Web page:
An improved scalp cooling cap worn during chemotherapy can help those with cancer avoid hair loss during their treatment. The new ChemoHairSaver has been developed by Dutch couple Arie and Caroline van Wijngaarden after Caroline was herself treated for breast cancer.
Their patented invention is applauded by oncologists, hospitals, researchers and other cancer organisations in the Netherlands.The invention is nominated to win the Ureka Mega Challenge Award of the University Medical Centre Utrecht (UMCU). With the 75,000 euro award, scientific tests, research and further development of the innovative cap can be funded.
Hair loss makes chemotherapy emotionally hard and is worldwide named as the fourth most upsetting feature of treatment. Some hospitals use a synthetic cooling cap to cool the scalp during the chemotherapy, allowing patients to keep most of their hair. Caroline experienced this herself when she was treated for breast cancer last year. “But the current cap that is being used is a half round ball, does not cover the entire head, feels annoying and is not efficient enough, because it only works in 50 percent of the cases,” she says.
Her husband Arie is an industrial designer, responsible for numerous inventions in the automotive and pharmaceutical industry. Encouraged by their own experiences together they developed an improved version of the cooling cap.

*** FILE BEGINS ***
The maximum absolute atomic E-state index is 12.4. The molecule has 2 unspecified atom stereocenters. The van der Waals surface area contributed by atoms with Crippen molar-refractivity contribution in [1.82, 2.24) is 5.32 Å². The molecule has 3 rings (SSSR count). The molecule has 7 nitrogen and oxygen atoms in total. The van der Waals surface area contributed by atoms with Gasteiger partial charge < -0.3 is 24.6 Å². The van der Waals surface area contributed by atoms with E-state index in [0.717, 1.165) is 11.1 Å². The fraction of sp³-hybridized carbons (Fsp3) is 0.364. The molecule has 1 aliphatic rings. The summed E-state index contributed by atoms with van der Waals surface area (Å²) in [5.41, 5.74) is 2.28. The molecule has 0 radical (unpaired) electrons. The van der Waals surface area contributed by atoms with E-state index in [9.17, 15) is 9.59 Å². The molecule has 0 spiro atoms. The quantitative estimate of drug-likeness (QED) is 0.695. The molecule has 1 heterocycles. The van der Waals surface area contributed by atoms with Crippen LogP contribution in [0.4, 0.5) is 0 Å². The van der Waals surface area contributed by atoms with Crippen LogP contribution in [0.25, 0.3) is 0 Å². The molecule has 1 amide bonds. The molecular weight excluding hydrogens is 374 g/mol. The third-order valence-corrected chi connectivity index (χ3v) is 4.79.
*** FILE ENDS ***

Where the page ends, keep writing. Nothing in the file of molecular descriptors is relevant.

Their cap is flexible and fits better on the head, giving more comfort. Sensors in eight different sections measure and adjust the temperature continually, which leads to an optimal scalp cooling. That’s why the couple expects the cap to be effective in 70 percent of cases. “This invention can benefit a lot of patients in the whole world,” they say.
The world’s largest manufacturer of cooling caps is interested in the ChemoHairSaver. Medical specialists expect the new cap to improve the results of scalp cooling. “We need these kinds of innovations to improve the care for people with cancer,” professor. Dr. Ir. J.J.M. van der Hoeven of the LUMC Leiden says.
“This will improve the quality of life of patients,” researcher Dr. Corina van den Hurk of the Eindhoven cancer centre IKZ says.